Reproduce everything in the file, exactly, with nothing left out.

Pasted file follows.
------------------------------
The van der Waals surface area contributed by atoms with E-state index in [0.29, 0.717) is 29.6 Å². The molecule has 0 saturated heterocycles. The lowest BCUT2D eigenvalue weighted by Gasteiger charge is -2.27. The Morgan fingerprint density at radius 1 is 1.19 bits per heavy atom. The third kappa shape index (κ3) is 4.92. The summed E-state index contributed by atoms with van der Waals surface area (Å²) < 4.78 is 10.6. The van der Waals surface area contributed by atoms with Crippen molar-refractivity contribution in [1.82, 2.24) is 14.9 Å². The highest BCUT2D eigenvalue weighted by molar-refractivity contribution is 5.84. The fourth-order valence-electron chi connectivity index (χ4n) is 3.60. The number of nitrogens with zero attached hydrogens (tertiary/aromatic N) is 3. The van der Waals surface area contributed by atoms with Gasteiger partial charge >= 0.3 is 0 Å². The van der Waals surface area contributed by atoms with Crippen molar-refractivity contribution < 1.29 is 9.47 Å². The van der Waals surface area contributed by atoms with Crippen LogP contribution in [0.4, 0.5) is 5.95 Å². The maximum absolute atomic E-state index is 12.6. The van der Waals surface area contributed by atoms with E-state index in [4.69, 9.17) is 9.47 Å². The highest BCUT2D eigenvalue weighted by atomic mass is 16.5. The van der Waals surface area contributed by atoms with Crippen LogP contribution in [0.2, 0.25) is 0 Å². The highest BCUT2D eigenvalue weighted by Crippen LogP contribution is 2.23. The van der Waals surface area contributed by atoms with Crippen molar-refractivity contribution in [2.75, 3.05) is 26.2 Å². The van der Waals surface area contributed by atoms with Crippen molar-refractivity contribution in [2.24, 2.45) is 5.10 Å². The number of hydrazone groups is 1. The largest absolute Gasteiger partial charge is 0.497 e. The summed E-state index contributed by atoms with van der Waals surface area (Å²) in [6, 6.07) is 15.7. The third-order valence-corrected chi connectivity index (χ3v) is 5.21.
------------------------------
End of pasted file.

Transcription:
The van der Waals surface area contributed by atoms with E-state index in [0.29, 0.717) is 29.6 Å². The molecule has 0 saturated heterocycles. The lowest BCUT2D eigenvalue weighted by Gasteiger charge is -2.27. The Morgan fingerprint density at radius 1 is 1.19 bits per heavy atom. The third kappa shape index (κ3) is 4.92. The summed E-state index contributed by atoms with van der Waals surface area (Å²) < 4.78 is 10.6. The van der Waals surface area contributed by atoms with Crippen molar-refractivity contribution in [1.82, 2.24) is 14.9 Å². The highest BCUT2D eigenvalue weighted by molar-refractivity contribution is 5.84. The fourth-order valence-electron chi connectivity index (χ4n) is 3.60. The number of nitrogens with zero attached hydrogens (tertiary/aromatic N) is 3. The van der Waals surface area contributed by atoms with Gasteiger partial charge >= 0.3 is 0 Å². The van der Waals surface area contributed by atoms with Crippen molar-refractivity contribution < 1.29 is 9.47 Å². The van der Waals surface area contributed by atoms with Crippen LogP contribution in [0.4, 0.5) is 5.95 Å². The maximum absolute atomic E-state index is 12.6. The van der Waals surface area contributed by atoms with E-state index in [4.69, 9.17) is 9.47 Å². The highest BCUT2D eigenvalue weighted by atomic mass is 16.5. The van der Waals surface area contributed by atoms with Crippen LogP contribution in [0.2, 0.25) is 0 Å². The highest BCUT2D eigenvalue weighted by Crippen LogP contribution is 2.23. The van der Waals surface area contributed by atoms with Crippen molar-refractivity contribution in [2.75, 3.05) is 26.2 Å². The van der Waals surface area contributed by atoms with Crippen molar-refractivity contribution in [2.24, 2.45) is 5.10 Å². The number of hydrazone groups is 1. The largest absolute Gasteiger partial charge is 0.497 e. The summed E-state index contributed by atoms with van der Waals surface area (Å²) in [6, 6.07) is 15.7. The third-order valence-corrected chi connectivity index (χ3v) is 5.21.